have used several cameras that were AC DC auto switching internally that  
seemed to work just fine, so maybe I just had cheap converters.

I did try a fairly expensive multi tap ground loop isolator at the DVR  
once a long time ago.  It worked but all the camera feeds were grey and  
dim.  Loop termination on and loop termination off at the dvr.  Both  
were the same.  I went to cheap single line ground loop isolators at the  
cameras after that and they seem to work just fine.





Re: Ground Loop challenges
On 1/26/2018 1:58 PM, Bob La Londe wrote:
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Hi Bob,

I guess maybe the term "inverter" could be the wrong term for this  
device and you are most likely correct that an inverter is changing
DC voltage to AC voltage.

Maybe the correct term that should have used would be "converter" where
the voltage is being converted from 24VAC to 12VDC.

In some respects it may just be which side of the Continental Divide you  
are standing on.  :-)

As things always seem to go nuts at the worst possible time, I am  
presently having a problem with one camera that seems to be blowing
the "converter" at the camera.  It is either the camera is pulling to  
many amps when the IR kicks or something like that.  It is a new camera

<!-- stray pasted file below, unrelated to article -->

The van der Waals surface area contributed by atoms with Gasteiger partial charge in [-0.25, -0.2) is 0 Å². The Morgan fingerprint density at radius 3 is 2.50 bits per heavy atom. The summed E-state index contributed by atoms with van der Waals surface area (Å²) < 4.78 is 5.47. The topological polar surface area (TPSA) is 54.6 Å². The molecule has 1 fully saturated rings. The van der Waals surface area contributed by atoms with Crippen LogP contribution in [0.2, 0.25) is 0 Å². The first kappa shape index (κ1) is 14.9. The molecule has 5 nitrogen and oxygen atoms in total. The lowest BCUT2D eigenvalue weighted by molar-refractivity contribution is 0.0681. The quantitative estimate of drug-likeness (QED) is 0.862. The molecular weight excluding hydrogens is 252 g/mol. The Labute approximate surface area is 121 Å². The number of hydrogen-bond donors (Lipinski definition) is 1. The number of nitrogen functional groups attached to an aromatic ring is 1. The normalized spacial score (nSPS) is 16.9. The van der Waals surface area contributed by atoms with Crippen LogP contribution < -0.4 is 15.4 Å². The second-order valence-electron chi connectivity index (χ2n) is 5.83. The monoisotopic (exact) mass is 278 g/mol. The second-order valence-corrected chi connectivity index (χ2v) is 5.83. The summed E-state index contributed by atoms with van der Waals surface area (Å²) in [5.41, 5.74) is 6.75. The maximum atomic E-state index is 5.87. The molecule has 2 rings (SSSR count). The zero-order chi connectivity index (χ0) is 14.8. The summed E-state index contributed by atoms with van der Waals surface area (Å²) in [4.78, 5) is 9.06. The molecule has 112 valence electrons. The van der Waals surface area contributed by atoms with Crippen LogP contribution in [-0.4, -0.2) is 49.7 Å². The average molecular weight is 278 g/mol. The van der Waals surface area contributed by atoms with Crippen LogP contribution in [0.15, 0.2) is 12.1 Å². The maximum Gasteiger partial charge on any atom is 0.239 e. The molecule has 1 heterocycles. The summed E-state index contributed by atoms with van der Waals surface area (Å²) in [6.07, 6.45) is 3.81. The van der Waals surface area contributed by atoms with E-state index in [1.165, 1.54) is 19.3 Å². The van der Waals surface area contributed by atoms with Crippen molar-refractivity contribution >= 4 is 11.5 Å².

and still under warrantee.  I just ordered another and before I install
I will be taking some volt/amp readings so I can compare values.  Also
ordered some new "converters" since I am out of stock.

Have a good weekend.

Les






Re: Ground Loop challenges
On Saturday, January 20, 2018 at 4:14:47 PM UTC-5, ABLE1 wrote:
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I don't know much about this subject but I was under the impression that a "line conditioner" would isolate all those kinds of problems out of an AC power source. NO ?

Re: Ground Loop challenges
On 1/21/2018 5:54 PM, Jim Davis wrote:
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Hi Jim,

I have been researching this most of the day.  What I have found out the  
only real choice is the single BNC Ground Loop Isolators, which is what  
I have been using.  It seems that mfg's don't think it is worth the  
effort to put them in a full patch bay of 16 channels.  I have given up
on my quest for this thingie.

Have a good week.

Les


Re: Ground Loop challenges
This might provide you with some useful information. You may want to call them also for their expertise. Toll Free: 877.843.3921

http://www.wecusurveillance.com/groundloopisolators

Re: Ground Loop challenges
On 1/24/2018 1:24 AM, E D wrote:
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E D,

Thanks for the link!!  Very informative!!

Based upon what I assumed and now I am more convinced that
the cheap 16 channel power supplies that came with this
"donated" system to a "non-profit" may be the biggest part of the  problem.

I need to do some math to determine which is more cost effective.
Replace the (2ea) 24vac power supplies or load up more Ground Loop
Isolators on the system.
Very quickly I am thinking the Isolators will win.

Thanks again!!

Have a great rest of your week.

Les